The Birth of a Nation: Controversial Classic Gets a Definitive New Restoration
- This landmark film continues to generate headlines and fierce debate more than a century after its original release
- Photoplay’s Patrick Stanbury recounts the tale of their stunning new restoration, now released by the BFI in a magnificent 2-Blu-ray package
More than a century after it first hit the headlines, The Birth of a Nation (1915) is still a source of huge controversy, and the reasons for that are plain to see. But it would be unfortunate if the debate around its racist content prevented us from acknowledging the part it played in the development of the American film industry, or, crucially, the rise of cinema as art. It was an advance in so many ways – breadth and scope of the story, creative and expressive use of photography, epic sweep of the staging, dynamic editing, scale of theatrical exhibition. And, of course, a huge success at the box office. It is possible to understand all of this from books, but the only way to fully appreciate what it was that so electrified audiences in 1915 is to actually see the film – and to see it properly presented. Yet since the advent of sound there have been few opportunities to see Birth as its maker originally intended.
- The first time around: Photoplay’s 1993 restoration
- A 21st century makeover: Photoplay’s 2015 restoration
- The Birth of a Nation BFI Blu-ray specifications
- The Birth of a Nation on home video
The first time around: Photoplay’s 1993 restoration
This new edition of The Birth of a Nation was not originally conceived as a new restoration, but rather it was to be an upgraded version of the Thames Silents presentation of the film, first seen on Channel Four in 1993, and which had been commissioned as a companion piece for the series D. W. Griffith: Father of Film (1993), Photoplay’s first major documentary production.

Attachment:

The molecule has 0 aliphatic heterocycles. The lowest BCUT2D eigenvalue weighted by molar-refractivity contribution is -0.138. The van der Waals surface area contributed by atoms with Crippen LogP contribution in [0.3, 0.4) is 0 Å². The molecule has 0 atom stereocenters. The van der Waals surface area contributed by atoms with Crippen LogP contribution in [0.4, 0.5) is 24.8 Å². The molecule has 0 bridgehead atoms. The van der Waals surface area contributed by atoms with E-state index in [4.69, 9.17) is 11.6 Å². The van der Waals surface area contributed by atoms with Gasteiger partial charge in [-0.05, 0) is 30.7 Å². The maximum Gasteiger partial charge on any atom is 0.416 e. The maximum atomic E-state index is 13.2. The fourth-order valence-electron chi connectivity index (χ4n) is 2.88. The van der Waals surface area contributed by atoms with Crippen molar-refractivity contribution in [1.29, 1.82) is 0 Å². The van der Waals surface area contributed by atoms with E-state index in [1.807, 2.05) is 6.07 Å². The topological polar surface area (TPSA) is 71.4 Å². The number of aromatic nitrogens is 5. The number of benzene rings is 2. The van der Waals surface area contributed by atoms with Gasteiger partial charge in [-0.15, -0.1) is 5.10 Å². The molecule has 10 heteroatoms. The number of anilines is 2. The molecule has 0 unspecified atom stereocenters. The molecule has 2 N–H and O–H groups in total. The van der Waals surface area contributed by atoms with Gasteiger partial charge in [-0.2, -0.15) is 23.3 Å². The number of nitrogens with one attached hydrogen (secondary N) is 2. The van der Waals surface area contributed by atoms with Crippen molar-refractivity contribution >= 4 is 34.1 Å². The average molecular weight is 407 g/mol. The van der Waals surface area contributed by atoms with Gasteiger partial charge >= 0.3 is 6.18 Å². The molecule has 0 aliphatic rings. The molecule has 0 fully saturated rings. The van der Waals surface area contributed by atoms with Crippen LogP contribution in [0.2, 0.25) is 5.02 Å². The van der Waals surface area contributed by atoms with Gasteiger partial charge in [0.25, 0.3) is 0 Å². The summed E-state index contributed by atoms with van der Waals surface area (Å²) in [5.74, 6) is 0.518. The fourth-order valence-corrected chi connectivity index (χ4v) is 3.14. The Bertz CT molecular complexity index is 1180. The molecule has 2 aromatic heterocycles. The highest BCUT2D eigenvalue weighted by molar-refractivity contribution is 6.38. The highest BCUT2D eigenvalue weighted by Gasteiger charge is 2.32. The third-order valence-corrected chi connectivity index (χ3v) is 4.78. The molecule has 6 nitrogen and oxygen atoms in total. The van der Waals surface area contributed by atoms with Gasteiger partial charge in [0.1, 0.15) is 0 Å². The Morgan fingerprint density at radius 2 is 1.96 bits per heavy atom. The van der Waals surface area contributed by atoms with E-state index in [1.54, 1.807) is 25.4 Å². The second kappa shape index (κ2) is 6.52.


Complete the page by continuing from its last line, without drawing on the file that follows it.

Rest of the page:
In planning the Thames Silents production, we were determined to honour Griffith’s work in two very important ways: we would use the best materials for the film that could be found, and we would use the original Breil score, that had been such an important part of the film’s success.
For the film, we knew exactly what we needed. In the ’70s, an original 35mm nitrate print of the 1921 reissue, tinted and toned, had surfaced, and 16mm copies of this had been available to collectors. Both Kevin Brownlow and I had bought these, and been stunned by the way the extra clarity, and the tinting, enhanced the film. So for our new version the obvious choice was to use the 35mm original print. This proved more of a challenge than we expected, but eventually film researcher David Thaxton tracked it down for us at the Museum of Modern Art, who agreed to allow us to make a new 35mm negative, in colour to preserve the tints.